On Tuesday, July 30th, hundreds of policymakers and stakeholders converged in Baltimore, MD to participate in the latest workshop on developing the Transportation and Climate Initiative (TCI).
Not familiar with TCI? Read about it here
The all-day discussion focused on “Low-Carbon Transportation Investments, Strategies, and Outcomes” through a series of panels and roundtables on topics including community needs, California’s experience, and the region’s shared vision for the transportation system of the future.
The workshop was well attended by leading environmental organizations and justice groups who have expressed a mixture of excitement and concern for how the actual policy will develop. Experts from both RGGI Inc. and the California Air Resources Board (CARB), representing the two existing cap-and-trade programs in the United States, were also in attendance to offer insights about their experience.
Attendees expressed ambitious visions for what the region’s transportation system should look like in 2030, including notions of sustainable development, public health, urban design, public transportation, and affordable housing. The breadth of expertise in the room also highlighted the dire need for new sources of revenue to achieve an ambitious vision.
Environmental Justice Concerns Still Looming
Much like the previous workshop in Newark, NJ environmental justice groups are expressing concern that a cap-and-trade policy will further contribute to the pollution inequities that exist in the region.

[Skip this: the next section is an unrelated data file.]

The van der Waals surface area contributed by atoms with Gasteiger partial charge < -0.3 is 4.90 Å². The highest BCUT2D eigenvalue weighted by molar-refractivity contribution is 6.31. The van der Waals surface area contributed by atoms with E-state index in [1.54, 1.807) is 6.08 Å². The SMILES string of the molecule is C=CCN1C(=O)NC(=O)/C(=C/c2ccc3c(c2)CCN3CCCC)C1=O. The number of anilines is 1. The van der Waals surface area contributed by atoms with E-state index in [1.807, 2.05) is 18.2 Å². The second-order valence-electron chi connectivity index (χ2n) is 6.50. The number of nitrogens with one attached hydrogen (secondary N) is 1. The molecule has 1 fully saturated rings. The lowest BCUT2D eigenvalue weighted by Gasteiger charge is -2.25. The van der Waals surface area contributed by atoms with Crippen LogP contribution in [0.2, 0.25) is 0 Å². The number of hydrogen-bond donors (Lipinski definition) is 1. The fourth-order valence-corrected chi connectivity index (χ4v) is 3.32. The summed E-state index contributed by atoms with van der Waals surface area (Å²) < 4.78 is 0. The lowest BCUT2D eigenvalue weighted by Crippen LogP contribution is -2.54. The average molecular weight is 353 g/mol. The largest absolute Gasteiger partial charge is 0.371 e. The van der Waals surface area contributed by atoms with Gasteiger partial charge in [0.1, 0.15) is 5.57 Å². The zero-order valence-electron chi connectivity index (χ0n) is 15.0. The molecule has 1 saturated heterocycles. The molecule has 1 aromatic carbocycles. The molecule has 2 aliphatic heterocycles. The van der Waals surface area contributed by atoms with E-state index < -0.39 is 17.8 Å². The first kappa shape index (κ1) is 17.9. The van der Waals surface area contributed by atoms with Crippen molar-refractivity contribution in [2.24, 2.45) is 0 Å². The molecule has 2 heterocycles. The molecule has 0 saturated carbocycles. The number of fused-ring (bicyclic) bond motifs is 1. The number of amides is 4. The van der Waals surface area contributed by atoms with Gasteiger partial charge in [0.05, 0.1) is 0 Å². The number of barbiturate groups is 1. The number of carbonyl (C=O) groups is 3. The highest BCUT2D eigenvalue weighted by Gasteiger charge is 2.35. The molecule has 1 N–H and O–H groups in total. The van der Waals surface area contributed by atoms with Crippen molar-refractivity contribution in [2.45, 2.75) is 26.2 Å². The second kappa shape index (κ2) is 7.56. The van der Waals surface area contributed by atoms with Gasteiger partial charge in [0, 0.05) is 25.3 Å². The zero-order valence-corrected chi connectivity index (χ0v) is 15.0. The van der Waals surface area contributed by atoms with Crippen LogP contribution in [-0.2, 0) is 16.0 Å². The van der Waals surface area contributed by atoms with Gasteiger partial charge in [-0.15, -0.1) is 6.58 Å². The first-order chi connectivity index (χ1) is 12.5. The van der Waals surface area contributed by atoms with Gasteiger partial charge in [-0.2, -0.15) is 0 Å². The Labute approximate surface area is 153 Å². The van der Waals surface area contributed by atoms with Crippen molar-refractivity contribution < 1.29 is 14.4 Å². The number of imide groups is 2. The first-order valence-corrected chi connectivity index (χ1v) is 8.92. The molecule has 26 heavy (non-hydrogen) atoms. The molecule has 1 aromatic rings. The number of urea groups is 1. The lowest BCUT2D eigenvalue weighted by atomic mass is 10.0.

Their concerns are legitimate. Local air pollutants are well-documented to create inequitable health outcomes in low-income communities and communities of color. In transportation, co-pollutants come out of the tailpipes of diesel trucks, a fuel source which presumably will be covered by the TCI program. If TCI’s final policy fails to address this issue, it will continue to see resistance from these groups.
Up Next: Real Policy Scenarios
Despite the visions and concerns shared on Tuesday, a lot of work remains ahead to construct an actual policy. Following the workshop, policymakers conducted a closed-door meeting to review and discuss the data results of a business-as-usual projection of what transportation emissions will be in the region absent a TCI policy.
Those results will be shared publicly on an August 8th webinar, after which TCI leadership invites public input on what TCI policy scenarios to try in subsequent model runs. Concurrently, several TCI states are conducting in-state listening sessions to hear directly from community groups and constituents on what TCI should look like.
This serves as a flagship moment in how ambitious TCI will actually be. With the projected emissions set, states can now negotiate and experiment with the technical design choices that will ultimately decide the program’s effectiveness, including its ability to address environmental justice concerns.
The states still plan on finalizing a policy by the end of the year, which is an extremely tight deadline to complete model scenario runs, draft an initial policy, receive public input, and negotiate a final proposal.